Google, Amazon, Starbucks and Tax Avoidance

Lough Erne Ireland

Lough Erne Resort – location of G8 summit in June 2013 to discuss tax avoidance

A number of international e-commerce and other business-to-consumer businesses have been in the media spotlight recently. Google, Amazon and Starbucks executives have received the most attention in the UK, following appearances by them to give oral evidence to the House of Commons Public Accounts Committee (PAC) investigation into tax avoidance. Google was asked to return to the PAC to clarify issues concerning its taxable status in the UK.

These three companies appear not to have paid similar amounts of corporation tax to those of other UK-based companies with a similar turnover, even though they appear highly profitable. This has led to criticism of their ethics as well as to the tax system itself that enables them to appear to get away with paying little or no tax.

Starbucks is reported not to have paid much tax as its UK subsidiary is not, on paper, a profitable company. It appears to pay significant sums for its supplies and branding rights to other companies in the Starbucks’ group of companies. This raises the issue of the real value of these transactions and what is known as transfer pricing. Starbucks has weathered the PR storm by ‘volunteering’ to pay £20 million in corporation tax for 2013/2014.

Here, I look at the situation where business is said to be conducted by foreign companies without a taxable presence (or, in tax jargon, a permanent establishment) in the UK. Google, in particular, is quite up front about its tax affairs, stating that all of its UK business is concluded by its Irish company, which pays 12.5% corporation tax in Ireland instead of the UK’s 20%+ tax rate.

The reason that these tax arrangements are legal is that for many jurisdictions’ tax laws, the mere carrying out of certain activities by representatives of a foreign company in a jurisdiction does not created a ‘permanent establishment’ for the foreign company in that jurisdiction. It is only companies with a permanent establishment that are taxable.

‘Permanent establishment’ is defined in the UK by Chapter 2 of Part 24 of the Corporation Taxes Act 2010. In summary, if the activities of a foreign company carried out in the UK by its employees or agents are only for preparatory or auxiliary purposes, then no place of permanent establishment is created. This closely follows the OECD Model Tax Convention on Income and on Capital 2010, Article 5. If the place of management, ie where the companies’ transactions are concluded, is outside of the UK, then no UK corporation tax is payable. As has been demonstrated by the Google case, this appears to be a surprise to many, despite this being long established international tax law and practice.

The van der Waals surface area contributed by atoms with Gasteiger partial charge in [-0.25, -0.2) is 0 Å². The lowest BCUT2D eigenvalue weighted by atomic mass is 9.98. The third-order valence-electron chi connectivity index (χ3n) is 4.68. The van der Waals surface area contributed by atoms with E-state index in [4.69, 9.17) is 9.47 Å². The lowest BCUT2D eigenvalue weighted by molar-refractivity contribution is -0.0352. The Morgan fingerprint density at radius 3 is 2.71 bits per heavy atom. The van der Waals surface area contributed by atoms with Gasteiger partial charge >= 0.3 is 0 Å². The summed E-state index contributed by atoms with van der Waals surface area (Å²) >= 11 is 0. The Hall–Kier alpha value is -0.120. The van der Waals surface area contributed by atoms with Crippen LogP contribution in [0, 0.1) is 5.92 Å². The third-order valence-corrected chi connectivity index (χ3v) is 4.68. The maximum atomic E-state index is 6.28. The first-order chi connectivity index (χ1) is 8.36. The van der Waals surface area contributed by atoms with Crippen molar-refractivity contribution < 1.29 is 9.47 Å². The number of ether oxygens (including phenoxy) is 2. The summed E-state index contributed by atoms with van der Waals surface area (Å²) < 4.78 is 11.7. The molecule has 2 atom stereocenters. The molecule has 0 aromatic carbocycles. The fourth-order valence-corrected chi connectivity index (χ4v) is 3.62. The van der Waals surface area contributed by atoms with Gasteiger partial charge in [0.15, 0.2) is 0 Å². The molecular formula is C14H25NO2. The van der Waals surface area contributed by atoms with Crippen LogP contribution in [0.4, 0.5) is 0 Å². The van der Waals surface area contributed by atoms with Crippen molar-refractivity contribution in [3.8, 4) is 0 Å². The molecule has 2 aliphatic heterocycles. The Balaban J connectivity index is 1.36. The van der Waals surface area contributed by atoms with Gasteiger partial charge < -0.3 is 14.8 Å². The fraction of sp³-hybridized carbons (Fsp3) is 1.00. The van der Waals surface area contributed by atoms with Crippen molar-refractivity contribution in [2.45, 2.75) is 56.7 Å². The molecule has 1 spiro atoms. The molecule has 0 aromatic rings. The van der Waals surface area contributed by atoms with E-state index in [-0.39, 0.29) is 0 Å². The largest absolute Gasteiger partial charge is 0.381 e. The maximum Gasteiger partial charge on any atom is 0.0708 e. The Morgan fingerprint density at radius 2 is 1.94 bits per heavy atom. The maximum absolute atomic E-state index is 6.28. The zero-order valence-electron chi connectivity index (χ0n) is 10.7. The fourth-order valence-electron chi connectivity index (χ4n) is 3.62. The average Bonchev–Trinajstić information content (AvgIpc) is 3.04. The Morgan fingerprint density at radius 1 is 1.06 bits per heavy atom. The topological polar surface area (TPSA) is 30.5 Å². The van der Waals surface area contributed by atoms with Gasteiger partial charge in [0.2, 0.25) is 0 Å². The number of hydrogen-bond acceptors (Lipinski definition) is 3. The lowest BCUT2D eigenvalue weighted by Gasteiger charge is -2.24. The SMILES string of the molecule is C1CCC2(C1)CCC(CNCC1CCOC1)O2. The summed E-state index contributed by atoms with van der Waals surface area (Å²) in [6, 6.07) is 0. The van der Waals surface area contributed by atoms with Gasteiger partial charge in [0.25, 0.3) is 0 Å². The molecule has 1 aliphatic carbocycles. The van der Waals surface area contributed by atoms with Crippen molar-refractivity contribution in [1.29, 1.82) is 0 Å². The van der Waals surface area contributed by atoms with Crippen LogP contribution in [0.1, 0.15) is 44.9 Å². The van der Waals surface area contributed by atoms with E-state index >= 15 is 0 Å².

The obvious answer is not to vilify the executives of companies, who naturally seek legitimate ways to reduce their tax burden, but to change the relevant tax laws.

If I were to do this, I’d go for the definition of ‘permanent establishment’. I suggest that if a significant proportion (say 75%) of the total costs of sale or delivery of a service are physically incurred in a the same jurisdiction where the goods or services are delivered, then despite the fact that the relevant company’s HQ (place of management) may be elsewhere, the company should be deemed to have a permanent establishment in that jurisdiction.

Secondly, I support the idea already considered by the OECD Technical Advisory Group of amending the OECD Model Tax Convention (and the definition of ‘permanent establishment’ in the Corporation Taxes Act) to include virtual permanent establishment.

The TAG suggested in its report Are the Current Treaty Rules for Taxing Business Profits Appropriate for E-Commerce?:

323. The “Virtual Fixed Place of Business PE” would create a permanent establishment when the enterprise maintains a web site on a server of another enterprise located in a jurisdiction and carries on business through that web site. The place of business is the web site, which is virtual. This alternative would effectively remove the need for the enterprise to have at its disposal tangible property or premises within the jurisdiction. It would nevertheless retain some or all of the other characteristics of a traditional PE, i.e. the need for a “place” (whether physical or electronic) within a jurisdiction having the necessary degree of permanence through which the enterprise carries on business. Thus, for example, a commercial web site, through which the enterprise conducts its business and which exists at a fixed location within a jurisdiction (i.e. on a server located within that jurisdiction) is regarded as a fixed place of business.

I would go further than the TAG and not get fixated on the idea that virtual permanent establishment be tied to the physical location of the e-commerce website server. In addition to the server location, I’d also consider that where a website was clearly targeted at consumers in a particular jurisdiction, as shown by evidence such as use of language, billing currency, local contact details or the applicable law that would apply to the consumer transaction effected by the web site, then this, too, would create a virtual permanent establishment.